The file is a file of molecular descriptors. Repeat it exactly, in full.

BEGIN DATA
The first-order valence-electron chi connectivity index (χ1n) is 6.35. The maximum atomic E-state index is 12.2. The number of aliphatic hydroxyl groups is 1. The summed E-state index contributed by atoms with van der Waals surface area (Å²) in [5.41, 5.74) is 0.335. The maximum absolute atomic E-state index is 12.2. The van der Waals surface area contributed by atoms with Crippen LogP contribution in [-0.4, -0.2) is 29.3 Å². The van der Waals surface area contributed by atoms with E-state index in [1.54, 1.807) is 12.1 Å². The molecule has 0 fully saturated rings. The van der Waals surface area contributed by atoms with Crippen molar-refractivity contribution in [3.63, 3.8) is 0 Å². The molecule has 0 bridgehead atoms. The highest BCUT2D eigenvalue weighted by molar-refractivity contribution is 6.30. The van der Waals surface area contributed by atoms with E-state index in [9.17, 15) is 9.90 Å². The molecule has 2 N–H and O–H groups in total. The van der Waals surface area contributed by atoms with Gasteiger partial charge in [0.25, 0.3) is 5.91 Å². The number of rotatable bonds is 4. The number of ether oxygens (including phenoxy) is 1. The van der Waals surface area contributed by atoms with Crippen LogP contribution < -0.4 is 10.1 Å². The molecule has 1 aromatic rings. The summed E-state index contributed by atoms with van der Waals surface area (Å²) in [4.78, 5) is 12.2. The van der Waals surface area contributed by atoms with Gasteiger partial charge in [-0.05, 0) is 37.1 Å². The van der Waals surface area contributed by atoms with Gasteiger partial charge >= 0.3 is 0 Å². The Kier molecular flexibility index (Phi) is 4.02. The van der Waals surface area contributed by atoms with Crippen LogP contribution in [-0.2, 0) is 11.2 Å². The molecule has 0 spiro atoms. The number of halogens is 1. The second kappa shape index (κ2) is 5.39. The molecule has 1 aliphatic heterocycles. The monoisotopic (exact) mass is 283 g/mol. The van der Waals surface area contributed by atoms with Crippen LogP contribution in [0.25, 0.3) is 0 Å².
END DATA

The first-order valence-electron chi connectivity index (χ1n) is 6.35. The maximum atomic E-state index is 12.2. The number of aliphatic hydroxyl groups is 1. The summed E-state index contributed by atoms with van der Waals surface area (Å²) in [5.41, 5.74) is 0.335. The maximum absolute atomic E-state index is 12.2. The van der Waals surface area contributed by atoms with Crippen LogP contribution in [-0.4, -0.2) is 29.3 Å². The van der Waals surface area contributed by atoms with E-state index in [1.54, 1.807) is 12.1 Å². The molecule has 0 fully saturated rings. The van der Waals surface area contributed by atoms with Crippen molar-refractivity contribution in [3.63, 3.8) is 0 Å². The molecule has 0 bridgehead atoms. The highest BCUT2D eigenvalue weighted by molar-refractivity contribution is 6.30. The van der Waals surface area contributed by atoms with E-state index in [9.17, 15) is 9.90 Å². The molecule has 2 N–H and O–H groups in total. The van der Waals surface area contributed by atoms with Gasteiger partial charge in [0.25, 0.3) is 5.91 Å². The number of rotatable bonds is 4. The number of ether oxygens (including phenoxy) is 1. The van der Waals surface area contributed by atoms with Crippen LogP contribution < -0.4 is 10.1 Å². The molecule has 1 aromatic rings. The summed E-state index contributed by atoms with van der Waals surface area (Å²) in [4.78, 5) is 12.2. The van der Waals surface area contributed by atoms with Gasteiger partial charge in [-0.05, 0) is 37.1 Å². The van der Waals surface area contributed by atoms with Gasteiger partial charge >= 0.3 is 0 Å². The Kier molecular flexibility index (Phi) is 4.02. The van der Waals surface area contributed by atoms with Crippen LogP contribution in [-0.2, 0) is 11.2 Å². The molecule has 0 spiro atoms. The number of halogens is 1. The second kappa shape index (κ2) is 5.39. The molecule has 1 aliphatic heterocycles. The monoisotopic (exact) mass is 283 g/mol. The van der Waals surface area contributed by atoms with Crippen LogP contribution in [0.25, 0.3) is 0 Å².